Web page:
The online retail giant had cited the app’s “security risks,” without offering specifics.
Amazon sent a memo to employees Friday morning telling them to delete the popular social media app TikTok from their phones. Hours later, the company’s press office said the memo was sent in error but provided no further explanation.
In the email to workers, Amazon’s IT services department said the app poses “security risks,” but it didn’t provide specifics. Workers were told to remove the app Friday to be able to keep mobile access to their work email. Access to TikTok from a browser on a laptop would still be allowed, according to the email, titled “Action required: Mandatory removal of TikTok by 10-Jul,” which CNET reviewed.
By Friday afternoon, an Amazon spokesperson provided a short statement, saying the whole thing was a mistake. “This morning’s email to some of our employees was sent in error. There is no change to our policies right now with regard to TikTok,” the spokesperson said.
While Amazon’s call to ban TikTok was vague, it wasn’t out of the blue. TikTok, which is owned by Chinese tech company ByteDance, has faced increased scrutiny over concerns about the Chinese government using the app for spying. Citing national security, India banned TikTok last week. The US and Australia are also considering blocking the app. Chinese officials have taken issue with the intelligence concerns.
The Amazon memo caused TikTok to send out its own statement before Amazon backtracked on the ban. “User security is of the utmost importance to TikTok — we are fully committed to respecting the privacy of our users,” a TikTok spokesperson said in a statement Friday morning. “While Amazon did not communicate to us before sending their email, and we still do not understand their concerns, we welcome a dialogue so we can address any issues they may have and enable their team to continue participating in our community. We’re proud that tens of millions of Americans turn to TikTok for entertainment, inspiration, and connection, including many of the Amazon employees and contractors who have been on the frontlines of this pandemic.”
If the memo was an error, as Amazon says, it can be added to the many missteps its had during a chaotic year that’s damaged the corporate juggernaut’s reputation for strong execution. The e-commerce giant’s warehouse workers have repeatedly protested against Amazon to get better protections against the coronavirus, the company’s heralded and speedy logistics network sputtered for months, and its human resources department has appeared to buckle from the many requests for time off as its handled the hiring of 175,000 new US workers.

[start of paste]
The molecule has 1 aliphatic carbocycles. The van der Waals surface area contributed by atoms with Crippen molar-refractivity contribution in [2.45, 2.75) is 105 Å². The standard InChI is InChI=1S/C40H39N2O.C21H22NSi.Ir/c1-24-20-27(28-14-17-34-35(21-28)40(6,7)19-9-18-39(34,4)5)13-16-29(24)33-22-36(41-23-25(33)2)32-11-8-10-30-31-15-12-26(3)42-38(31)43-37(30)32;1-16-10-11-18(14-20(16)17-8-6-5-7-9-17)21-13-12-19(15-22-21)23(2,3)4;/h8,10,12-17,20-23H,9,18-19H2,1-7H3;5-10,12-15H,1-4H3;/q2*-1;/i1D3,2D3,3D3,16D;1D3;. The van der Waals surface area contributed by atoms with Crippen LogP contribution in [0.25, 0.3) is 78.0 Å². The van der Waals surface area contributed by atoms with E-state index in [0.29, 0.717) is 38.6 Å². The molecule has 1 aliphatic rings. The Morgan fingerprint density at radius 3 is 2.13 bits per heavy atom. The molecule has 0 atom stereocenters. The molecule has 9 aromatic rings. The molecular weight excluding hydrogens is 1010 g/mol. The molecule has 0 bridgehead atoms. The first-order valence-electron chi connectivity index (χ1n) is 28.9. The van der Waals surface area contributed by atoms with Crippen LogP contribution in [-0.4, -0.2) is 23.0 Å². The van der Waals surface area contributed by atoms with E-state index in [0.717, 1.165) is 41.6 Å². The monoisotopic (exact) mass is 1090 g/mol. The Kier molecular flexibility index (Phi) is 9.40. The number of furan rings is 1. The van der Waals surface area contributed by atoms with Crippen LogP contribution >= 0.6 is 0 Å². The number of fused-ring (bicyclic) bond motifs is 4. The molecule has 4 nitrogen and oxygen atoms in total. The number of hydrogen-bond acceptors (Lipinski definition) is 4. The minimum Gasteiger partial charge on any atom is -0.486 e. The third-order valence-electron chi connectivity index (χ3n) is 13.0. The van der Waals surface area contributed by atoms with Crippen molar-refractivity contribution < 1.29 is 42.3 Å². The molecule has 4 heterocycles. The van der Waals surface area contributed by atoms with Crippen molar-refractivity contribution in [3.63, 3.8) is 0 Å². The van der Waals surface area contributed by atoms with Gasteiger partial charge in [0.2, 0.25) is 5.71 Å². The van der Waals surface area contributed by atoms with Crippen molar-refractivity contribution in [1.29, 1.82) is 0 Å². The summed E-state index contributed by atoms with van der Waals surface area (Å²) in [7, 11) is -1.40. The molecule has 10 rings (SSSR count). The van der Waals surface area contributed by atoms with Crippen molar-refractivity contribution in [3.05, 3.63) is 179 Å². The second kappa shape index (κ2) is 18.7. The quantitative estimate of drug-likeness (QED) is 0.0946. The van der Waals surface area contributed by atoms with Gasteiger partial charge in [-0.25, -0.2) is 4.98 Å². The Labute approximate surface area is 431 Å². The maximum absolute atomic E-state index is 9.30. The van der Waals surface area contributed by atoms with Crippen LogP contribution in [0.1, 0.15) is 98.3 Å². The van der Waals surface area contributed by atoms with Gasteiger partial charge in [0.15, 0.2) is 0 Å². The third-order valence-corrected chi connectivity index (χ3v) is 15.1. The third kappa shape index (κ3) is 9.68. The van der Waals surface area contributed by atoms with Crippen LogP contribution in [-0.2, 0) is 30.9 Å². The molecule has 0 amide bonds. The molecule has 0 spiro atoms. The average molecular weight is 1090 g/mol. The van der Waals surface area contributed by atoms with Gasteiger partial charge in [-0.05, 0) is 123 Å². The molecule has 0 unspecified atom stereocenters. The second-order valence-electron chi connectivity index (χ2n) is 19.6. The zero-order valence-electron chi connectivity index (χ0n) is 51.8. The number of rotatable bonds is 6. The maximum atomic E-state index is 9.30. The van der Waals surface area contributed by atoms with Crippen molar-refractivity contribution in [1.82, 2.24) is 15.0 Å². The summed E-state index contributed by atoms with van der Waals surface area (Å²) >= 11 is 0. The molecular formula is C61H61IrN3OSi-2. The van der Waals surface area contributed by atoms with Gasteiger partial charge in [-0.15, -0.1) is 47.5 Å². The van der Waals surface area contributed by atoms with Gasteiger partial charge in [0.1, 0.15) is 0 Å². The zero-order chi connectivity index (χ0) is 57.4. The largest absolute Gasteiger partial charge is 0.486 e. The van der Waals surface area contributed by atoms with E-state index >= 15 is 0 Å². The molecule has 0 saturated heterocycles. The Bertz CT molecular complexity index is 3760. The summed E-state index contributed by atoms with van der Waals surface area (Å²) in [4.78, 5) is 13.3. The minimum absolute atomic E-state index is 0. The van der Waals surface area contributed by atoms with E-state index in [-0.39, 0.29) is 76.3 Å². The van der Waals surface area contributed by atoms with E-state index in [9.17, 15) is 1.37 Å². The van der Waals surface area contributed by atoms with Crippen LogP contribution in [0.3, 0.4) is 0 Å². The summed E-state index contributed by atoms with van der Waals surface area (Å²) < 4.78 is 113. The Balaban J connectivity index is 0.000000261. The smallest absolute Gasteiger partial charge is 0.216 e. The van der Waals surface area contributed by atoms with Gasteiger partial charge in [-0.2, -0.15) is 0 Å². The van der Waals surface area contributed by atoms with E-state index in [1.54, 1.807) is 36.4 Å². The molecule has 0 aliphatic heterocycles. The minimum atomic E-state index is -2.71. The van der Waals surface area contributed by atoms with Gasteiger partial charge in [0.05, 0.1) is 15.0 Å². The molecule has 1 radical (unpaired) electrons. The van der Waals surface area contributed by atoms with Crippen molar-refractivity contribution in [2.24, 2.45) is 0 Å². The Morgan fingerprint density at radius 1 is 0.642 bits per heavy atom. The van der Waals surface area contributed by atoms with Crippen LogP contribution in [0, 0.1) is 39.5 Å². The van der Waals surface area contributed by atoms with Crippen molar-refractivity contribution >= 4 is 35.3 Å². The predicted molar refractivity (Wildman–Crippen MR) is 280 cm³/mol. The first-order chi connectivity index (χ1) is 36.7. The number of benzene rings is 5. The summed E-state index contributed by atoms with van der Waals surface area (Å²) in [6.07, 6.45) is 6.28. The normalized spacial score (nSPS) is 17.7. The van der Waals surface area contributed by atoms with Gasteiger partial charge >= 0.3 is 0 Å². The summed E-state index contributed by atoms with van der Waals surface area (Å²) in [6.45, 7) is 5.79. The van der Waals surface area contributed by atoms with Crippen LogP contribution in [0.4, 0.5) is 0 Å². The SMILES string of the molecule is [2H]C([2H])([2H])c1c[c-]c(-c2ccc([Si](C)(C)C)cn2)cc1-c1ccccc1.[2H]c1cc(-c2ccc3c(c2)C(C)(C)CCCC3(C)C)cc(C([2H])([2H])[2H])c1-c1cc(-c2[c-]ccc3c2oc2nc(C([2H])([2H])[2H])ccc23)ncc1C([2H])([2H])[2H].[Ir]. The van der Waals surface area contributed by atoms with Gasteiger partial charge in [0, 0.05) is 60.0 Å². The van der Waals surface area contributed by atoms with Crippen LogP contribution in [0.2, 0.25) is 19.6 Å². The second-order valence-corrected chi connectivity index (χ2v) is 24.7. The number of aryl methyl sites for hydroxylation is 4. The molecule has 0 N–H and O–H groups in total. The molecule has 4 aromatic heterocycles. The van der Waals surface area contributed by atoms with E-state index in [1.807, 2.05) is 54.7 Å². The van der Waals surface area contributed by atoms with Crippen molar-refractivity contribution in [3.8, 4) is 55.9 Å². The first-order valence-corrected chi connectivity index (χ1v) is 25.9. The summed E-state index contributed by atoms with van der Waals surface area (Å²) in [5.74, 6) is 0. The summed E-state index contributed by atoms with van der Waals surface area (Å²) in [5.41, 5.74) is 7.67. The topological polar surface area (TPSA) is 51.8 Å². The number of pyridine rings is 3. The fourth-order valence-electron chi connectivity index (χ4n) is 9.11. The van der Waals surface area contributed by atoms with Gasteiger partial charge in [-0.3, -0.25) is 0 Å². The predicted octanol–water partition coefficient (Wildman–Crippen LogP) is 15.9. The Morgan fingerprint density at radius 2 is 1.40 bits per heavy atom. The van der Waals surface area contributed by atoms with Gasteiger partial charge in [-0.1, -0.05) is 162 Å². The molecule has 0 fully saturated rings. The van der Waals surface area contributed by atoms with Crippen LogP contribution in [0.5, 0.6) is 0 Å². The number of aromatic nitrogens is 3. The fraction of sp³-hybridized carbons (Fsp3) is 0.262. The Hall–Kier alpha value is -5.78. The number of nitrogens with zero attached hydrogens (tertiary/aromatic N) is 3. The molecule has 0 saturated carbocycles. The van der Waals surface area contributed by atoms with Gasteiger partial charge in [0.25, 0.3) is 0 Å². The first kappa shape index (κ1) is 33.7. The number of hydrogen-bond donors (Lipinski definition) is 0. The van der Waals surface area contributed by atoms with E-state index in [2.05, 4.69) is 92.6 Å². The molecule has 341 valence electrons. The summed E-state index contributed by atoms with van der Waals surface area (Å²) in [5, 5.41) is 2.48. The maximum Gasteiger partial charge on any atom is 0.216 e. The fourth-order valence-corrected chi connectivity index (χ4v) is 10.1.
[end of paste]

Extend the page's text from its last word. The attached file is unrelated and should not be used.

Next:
TikTok has been the subject of security concerns in the past.
In December, the US Army banned TikTok from its phones, and in March, US senators proposed a bill that would block TikTok from all government devices. The lawmakers behind the legislation cited espionage concerns, noting that Bytedance is a Chinese corporation.
Sen. Josh Hawley, a Republican from Missouri and one of the bill’s co-sponsors, said in a March statement that TikTok “admitted it collects user data while their app is running in the background — including the messages people send, pictures they share, their keystrokes and location data.”
Security experts have been quick to point out that many apps do this, including popular apps like Facebook, Google Maps and Instagram, but don’t attract the same scrutiny because they’re not Chinese-owned.
French security researcher Baptiste Robert said he’s analyzed the TikTok app and that while he sees privacy issues with how much data the social network takes from devices, it’s nothing out of the ordinary in the app ecosystem.
“I found nothing unusual for this kind of app with such a user base,” Robert said. “This is bad in terms of privacy, for sure. But in terms of security, it’s not worse than the other apps.”
Will Strafach, CEO of mobile security company Guardian, said he and his team had been looking at TikTok extensively since May. The cybersecurity firm is still in the process of analyzing the app, but hasn’t found any “immediately alarming activity” from TikTok.
“The process is still underway, but at this time, our current assessment is that they do collect analytics data like many other apps, but they are not showing any indicators of siphoning up anything additional or noteworthy,” Strafach said.